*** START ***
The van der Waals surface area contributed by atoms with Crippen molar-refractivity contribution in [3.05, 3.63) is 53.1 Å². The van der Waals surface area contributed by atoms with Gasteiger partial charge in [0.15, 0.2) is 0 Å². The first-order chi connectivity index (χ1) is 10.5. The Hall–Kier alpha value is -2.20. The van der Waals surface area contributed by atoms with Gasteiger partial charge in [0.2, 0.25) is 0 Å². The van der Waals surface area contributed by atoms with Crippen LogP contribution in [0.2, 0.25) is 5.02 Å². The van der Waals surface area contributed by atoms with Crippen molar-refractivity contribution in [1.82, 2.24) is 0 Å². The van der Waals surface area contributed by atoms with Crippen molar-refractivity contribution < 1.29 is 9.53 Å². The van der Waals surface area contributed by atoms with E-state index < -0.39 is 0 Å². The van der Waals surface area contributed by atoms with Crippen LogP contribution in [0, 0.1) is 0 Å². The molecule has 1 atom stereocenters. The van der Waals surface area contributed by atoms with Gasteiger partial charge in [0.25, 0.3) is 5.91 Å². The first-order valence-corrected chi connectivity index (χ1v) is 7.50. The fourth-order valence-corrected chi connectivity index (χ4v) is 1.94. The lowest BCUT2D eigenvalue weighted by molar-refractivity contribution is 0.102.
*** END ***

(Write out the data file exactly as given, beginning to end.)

The van der Waals surface area contributed by atoms with Crippen molar-refractivity contribution in [3.05, 3.63) is 53.1 Å². The van der Waals surface area contributed by atoms with Gasteiger partial charge in [0.15, 0.2) is 0 Å². The first-order chi connectivity index (χ1) is 10.5. The Hall–Kier alpha value is -2.20. The van der Waals surface area contributed by atoms with Gasteiger partial charge in [0.2, 0.25) is 0 Å². The van der Waals surface area contributed by atoms with Crippen LogP contribution in [0.2, 0.25) is 5.02 Å². The van der Waals surface area contributed by atoms with Crippen molar-refractivity contribution in [1.82, 2.24) is 0 Å². The van der Waals surface area contributed by atoms with Crippen molar-refractivity contribution < 1.29 is 9.53 Å². The van der Waals surface area contributed by atoms with E-state index < -0.39 is 0 Å². The van der Waals surface area contributed by atoms with Crippen LogP contribution in [0, 0.1) is 0 Å². The molecule has 1 atom stereocenters. The van der Waals surface area contributed by atoms with Gasteiger partial charge in [0.25, 0.3) is 5.91 Å². The first-order valence-corrected chi connectivity index (χ1v) is 7.50. The fourth-order valence-corrected chi connectivity index (χ4v) is 1.94. The lowest BCUT2D eigenvalue weighted by molar-refractivity contribution is 0.102.